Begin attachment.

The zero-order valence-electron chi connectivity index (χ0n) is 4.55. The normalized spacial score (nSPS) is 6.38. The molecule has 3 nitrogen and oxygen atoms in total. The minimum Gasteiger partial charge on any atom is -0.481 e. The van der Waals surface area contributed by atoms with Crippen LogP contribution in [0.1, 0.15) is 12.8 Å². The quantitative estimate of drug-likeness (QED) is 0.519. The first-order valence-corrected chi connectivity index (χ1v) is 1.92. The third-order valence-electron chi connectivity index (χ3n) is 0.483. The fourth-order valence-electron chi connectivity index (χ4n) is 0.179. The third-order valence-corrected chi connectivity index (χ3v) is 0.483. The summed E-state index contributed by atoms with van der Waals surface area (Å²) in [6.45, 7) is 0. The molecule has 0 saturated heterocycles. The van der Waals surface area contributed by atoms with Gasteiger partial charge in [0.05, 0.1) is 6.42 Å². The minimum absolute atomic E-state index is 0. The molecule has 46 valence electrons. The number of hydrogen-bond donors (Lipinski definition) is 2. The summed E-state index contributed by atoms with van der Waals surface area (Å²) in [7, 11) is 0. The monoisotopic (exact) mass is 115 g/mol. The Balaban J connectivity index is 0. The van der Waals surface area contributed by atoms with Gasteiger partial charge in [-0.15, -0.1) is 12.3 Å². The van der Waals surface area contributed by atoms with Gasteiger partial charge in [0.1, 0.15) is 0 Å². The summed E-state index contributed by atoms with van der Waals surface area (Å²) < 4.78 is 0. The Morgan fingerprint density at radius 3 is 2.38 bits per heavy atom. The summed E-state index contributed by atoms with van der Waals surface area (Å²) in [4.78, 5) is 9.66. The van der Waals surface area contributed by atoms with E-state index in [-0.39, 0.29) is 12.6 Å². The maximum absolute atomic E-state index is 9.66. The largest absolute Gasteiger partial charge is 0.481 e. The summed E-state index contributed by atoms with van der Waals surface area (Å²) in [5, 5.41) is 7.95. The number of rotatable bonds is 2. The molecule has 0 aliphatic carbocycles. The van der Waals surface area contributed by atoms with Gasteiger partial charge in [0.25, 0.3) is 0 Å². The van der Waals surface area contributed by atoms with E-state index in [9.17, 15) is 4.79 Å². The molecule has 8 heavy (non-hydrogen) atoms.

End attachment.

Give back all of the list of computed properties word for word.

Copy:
The zero-order valence-electron chi connectivity index (χ0n) is 4.55. The normalized spacial score (nSPS) is 6.38. The molecule has 3 nitrogen and oxygen atoms in total. The minimum Gasteiger partial charge on any atom is -0.481 e. The van der Waals surface area contributed by atoms with Crippen LogP contribution in [0.1, 0.15) is 12.8 Å². The quantitative estimate of drug-likeness (QED) is 0.519. The first-order valence-corrected chi connectivity index (χ1v) is 1.92. The third-order valence-electron chi connectivity index (χ3n) is 0.483. The fourth-order valence-electron chi connectivity index (χ4n) is 0.179. The third-order valence-corrected chi connectivity index (χ3v) is 0.483. The summed E-state index contributed by atoms with van der Waals surface area (Å²) in [6.45, 7) is 0. The molecule has 0 saturated heterocycles. The van der Waals surface area contributed by atoms with Gasteiger partial charge in [0.05, 0.1) is 6.42 Å². The minimum absolute atomic E-state index is 0. The molecule has 46 valence electrons. The number of hydrogen-bond donors (Lipinski definition) is 2. The summed E-state index contributed by atoms with van der Waals surface area (Å²) in [7, 11) is 0. The monoisotopic (exact) mass is 115 g/mol. The Balaban J connectivity index is 0. The van der Waals surface area contributed by atoms with Gasteiger partial charge in [-0.15, -0.1) is 12.3 Å². The van der Waals surface area contributed by atoms with Gasteiger partial charge in [0.1, 0.15) is 0 Å². The summed E-state index contributed by atoms with van der Waals surface area (Å²) < 4.78 is 0. The Morgan fingerprint density at radius 3 is 2.38 bits per heavy atom. The summed E-state index contributed by atoms with van der Waals surface area (Å²) in [4.78, 5) is 9.66. The van der Waals surface area contributed by atoms with E-state index in [-0.39, 0.29) is 12.6 Å². The maximum absolute atomic E-state index is 9.66. The largest absolute Gasteiger partial charge is 0.481 e. The summed E-state index contributed by atoms with van der Waals surface area (Å²) in [5, 5.41) is 7.95. The number of rotatable bonds is 2. The molecule has 0 aliphatic carbocycles. The van der Waals surface area contributed by atoms with Gasteiger partial charge in [0.25, 0.3) is 0 Å². The van der Waals surface area contributed by atoms with E-state index in [9.17, 15) is 4.79 Å². The molecule has 8 heavy (non-hydrogen) atoms.